Financial management is concerned with the acquisition, financing, and management of assets with some overall goals in mind. Thus, the decision function of financial management can be broken down into three major areas: Investment decisions, Financing decisions; and Asset management decisions. Objectives
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DECISION AREAS IN BUSINESS FINANCE
By the end of this session, you should be able to:
(a) explain the investment decision of a firm
(b) discuss the financing decisions of the firm
(c) explain the asset management decisions of the firm
(d) outline the working capital management decisions of a firm
5.1 Investment Decision (capital budgeting)
The investment decision is the most important of the firm’s three major decisions when it comes to value creation. Decisions on investment, which take time to mature, have to be based on the returns which that investment will make.
Unless the project is for social reasons only, if the investment is unprofitable in the long run, it is unwise to invest in it now. More often than not, it would be good to know what the present value of the future investment is, or how long it will take to mature (give returns).
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It could be much more profitable putting the planned investment money in the bank and earning interest, or investing in an alternative project.
For example, how much of the firm’s total assets should be devoted to cash or to inventory? Also, the flip side of investment – disinvestment – must not be ignored. Assets that can no longer be economically justified may need to be reduced, eliminated, or replaced.
5.2 Financing Decision (capital structure)
The second major decision of the firm is the financing decision. Here the financial manager is concerned with the makeup of the liabilities and the equity side of the statement of financial position.
If you look at the mix of financing for firms across industries, you will see marked differences. Some firms have relatively large amounts of debt, whereas others are almost debt-free. Does the type of financing employed to make a difference? If so, why? And, in some sense, can a certain mix of financing be thought of as best?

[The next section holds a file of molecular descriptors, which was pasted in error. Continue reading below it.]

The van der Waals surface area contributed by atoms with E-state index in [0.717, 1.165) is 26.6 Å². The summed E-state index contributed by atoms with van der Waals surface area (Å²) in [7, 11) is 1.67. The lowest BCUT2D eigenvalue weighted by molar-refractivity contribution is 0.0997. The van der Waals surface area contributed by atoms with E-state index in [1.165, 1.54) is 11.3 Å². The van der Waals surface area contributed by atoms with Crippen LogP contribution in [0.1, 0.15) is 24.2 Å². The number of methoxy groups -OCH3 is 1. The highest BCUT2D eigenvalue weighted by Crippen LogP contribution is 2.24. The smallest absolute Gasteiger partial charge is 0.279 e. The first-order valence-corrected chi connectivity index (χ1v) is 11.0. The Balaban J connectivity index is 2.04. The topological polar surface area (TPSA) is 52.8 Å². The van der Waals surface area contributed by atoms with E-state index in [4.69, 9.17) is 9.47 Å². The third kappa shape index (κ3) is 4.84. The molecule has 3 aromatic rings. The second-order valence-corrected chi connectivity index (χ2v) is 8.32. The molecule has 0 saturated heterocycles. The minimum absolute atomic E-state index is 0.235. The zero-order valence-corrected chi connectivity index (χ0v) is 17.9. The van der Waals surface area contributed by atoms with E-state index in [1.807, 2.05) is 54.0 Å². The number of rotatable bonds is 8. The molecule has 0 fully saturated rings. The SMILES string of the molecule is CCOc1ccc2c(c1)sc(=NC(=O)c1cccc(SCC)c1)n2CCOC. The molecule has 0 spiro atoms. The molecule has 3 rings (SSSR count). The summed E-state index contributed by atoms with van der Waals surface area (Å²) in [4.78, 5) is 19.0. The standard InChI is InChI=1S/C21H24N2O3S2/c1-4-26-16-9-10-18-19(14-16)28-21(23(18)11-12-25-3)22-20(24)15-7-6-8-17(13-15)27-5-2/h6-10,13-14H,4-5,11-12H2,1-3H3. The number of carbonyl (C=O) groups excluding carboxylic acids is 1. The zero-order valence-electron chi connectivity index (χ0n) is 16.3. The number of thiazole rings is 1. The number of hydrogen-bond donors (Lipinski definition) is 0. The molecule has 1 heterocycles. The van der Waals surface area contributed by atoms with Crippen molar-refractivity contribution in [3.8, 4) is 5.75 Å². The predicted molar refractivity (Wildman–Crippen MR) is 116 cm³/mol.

In addition, dividend policy must be viewed as an integral part of the firm’s financing decision. The dividend-pay-out ratio determines the number of earnings that can be retained in the firm.
Retaining a greater amount of current earnings in the firm means that fewer Ghana cedis will be available for current dividend payments. The value of the dividends paid to shareholders must therefore be balanced against the opportunity cost of retained earnings lost as a means of equity financing.
Once the mix of financing has been decided, the financial manager must still determine how best to physically acquire the needed funds.
The mechanics of getting a short-term loan, entering into a long-term lease arrangement, or negotiating a sale of bonds or shares must be understood.
5.3 Asset Management Decision
The third important decision of the firm is the asset management decision.
Once assets have been acquired and appropriate financing provided, these assets must still be managed efficiently. The financial manager is charged with varying degrees of operating responsibility for existing assets.
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These responsibilities require that the financial manager be more concerned with the management of current assets than with non-current assets. A large share of the responsibility for the management of non-current assets would reside with the operating managers who employ these assets.
5.4 Dividend Decision
The financial manager must decide whether profit should be distributed or retained, or distribute a proportion and retain the balance. The policy (dividend policy) decision must be within the context of the business’ objectives.
5.5 Working Capital Management
It refers to a business’ short-term assets, such as inventory, and its short-term liabilities, such as money owed to suppliers. Managing a business’ working capital is a day-to-day activity that ensures the business has sufficient resources to continue its operations and avoid costly interruptions. In view of this, the following questions must be answered:
• How much cash and inventory should be kept on hand?
• Should the business sell on credit?
• How will the business obtain short-term credit?
• If we borrow short-term, how and when should we do it?
At the end of this session, studied the decision areas in finance. Investment decisions, financing decisions, asset management decisions, dividend decisions and working capital management decisions were explained in this session. Do you see why we said finance is a living subject that we cannot throw away?